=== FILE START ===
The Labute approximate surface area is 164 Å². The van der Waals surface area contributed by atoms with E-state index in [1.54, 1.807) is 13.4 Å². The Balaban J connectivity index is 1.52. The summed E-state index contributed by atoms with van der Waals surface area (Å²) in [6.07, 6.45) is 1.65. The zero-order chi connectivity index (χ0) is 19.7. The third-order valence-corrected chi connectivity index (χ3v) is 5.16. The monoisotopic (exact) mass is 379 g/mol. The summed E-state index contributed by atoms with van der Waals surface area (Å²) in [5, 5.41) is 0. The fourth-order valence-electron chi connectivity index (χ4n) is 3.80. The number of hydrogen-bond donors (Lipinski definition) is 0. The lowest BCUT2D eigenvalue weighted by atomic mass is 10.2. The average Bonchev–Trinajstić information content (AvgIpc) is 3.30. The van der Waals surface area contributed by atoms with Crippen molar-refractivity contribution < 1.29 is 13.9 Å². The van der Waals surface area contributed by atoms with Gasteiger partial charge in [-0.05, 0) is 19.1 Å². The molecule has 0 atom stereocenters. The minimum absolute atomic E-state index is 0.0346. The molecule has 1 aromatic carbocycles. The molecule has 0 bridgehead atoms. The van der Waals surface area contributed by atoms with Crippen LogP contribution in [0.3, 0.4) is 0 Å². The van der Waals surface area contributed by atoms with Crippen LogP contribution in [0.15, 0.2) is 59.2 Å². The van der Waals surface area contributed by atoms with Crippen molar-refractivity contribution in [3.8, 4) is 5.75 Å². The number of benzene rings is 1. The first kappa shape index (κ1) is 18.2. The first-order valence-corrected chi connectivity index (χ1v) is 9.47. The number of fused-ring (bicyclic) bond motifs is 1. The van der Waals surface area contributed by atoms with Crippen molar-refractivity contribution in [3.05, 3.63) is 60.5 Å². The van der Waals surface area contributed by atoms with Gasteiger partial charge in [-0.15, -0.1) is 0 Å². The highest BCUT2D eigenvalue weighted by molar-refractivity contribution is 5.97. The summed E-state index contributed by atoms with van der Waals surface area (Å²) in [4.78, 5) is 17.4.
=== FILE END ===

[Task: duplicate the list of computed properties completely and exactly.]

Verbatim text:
The Labute approximate surface area is 164 Å². The van der Waals surface area contributed by atoms with E-state index in [1.54, 1.807) is 13.4 Å². The Balaban J connectivity index is 1.52. The summed E-state index contributed by atoms with van der Waals surface area (Å²) in [6.07, 6.45) is 1.65. The zero-order chi connectivity index (χ0) is 19.7. The third-order valence-corrected chi connectivity index (χ3v) is 5.16. The monoisotopic (exact) mass is 379 g/mol. The summed E-state index contributed by atoms with van der Waals surface area (Å²) in [5, 5.41) is 0. The fourth-order valence-electron chi connectivity index (χ4n) is 3.80. The number of hydrogen-bond donors (Lipinski definition) is 0. The lowest BCUT2D eigenvalue weighted by atomic mass is 10.2. The average Bonchev–Trinajstić information content (AvgIpc) is 3.30. The van der Waals surface area contributed by atoms with Crippen molar-refractivity contribution < 1.29 is 13.9 Å². The van der Waals surface area contributed by atoms with Gasteiger partial charge in [-0.05, 0) is 19.1 Å². The molecule has 0 atom stereocenters. The minimum absolute atomic E-state index is 0.0346. The molecule has 1 aromatic carbocycles. The molecule has 0 bridgehead atoms. The van der Waals surface area contributed by atoms with Crippen LogP contribution in [0.3, 0.4) is 0 Å². The van der Waals surface area contributed by atoms with Crippen LogP contribution in [0.15, 0.2) is 59.2 Å². The van der Waals surface area contributed by atoms with Crippen molar-refractivity contribution in [3.8, 4) is 5.75 Å². The number of benzene rings is 1. The first kappa shape index (κ1) is 18.2. The first-order valence-corrected chi connectivity index (χ1v) is 9.47. The number of fused-ring (bicyclic) bond motifs is 1. The van der Waals surface area contributed by atoms with Crippen molar-refractivity contribution in [3.05, 3.63) is 60.5 Å². The van der Waals surface area contributed by atoms with Gasteiger partial charge in [-0.15, -0.1) is 0 Å². The highest BCUT2D eigenvalue weighted by molar-refractivity contribution is 5.97. The summed E-state index contributed by atoms with van der Waals surface area (Å²) in [4.78, 5) is 17.4.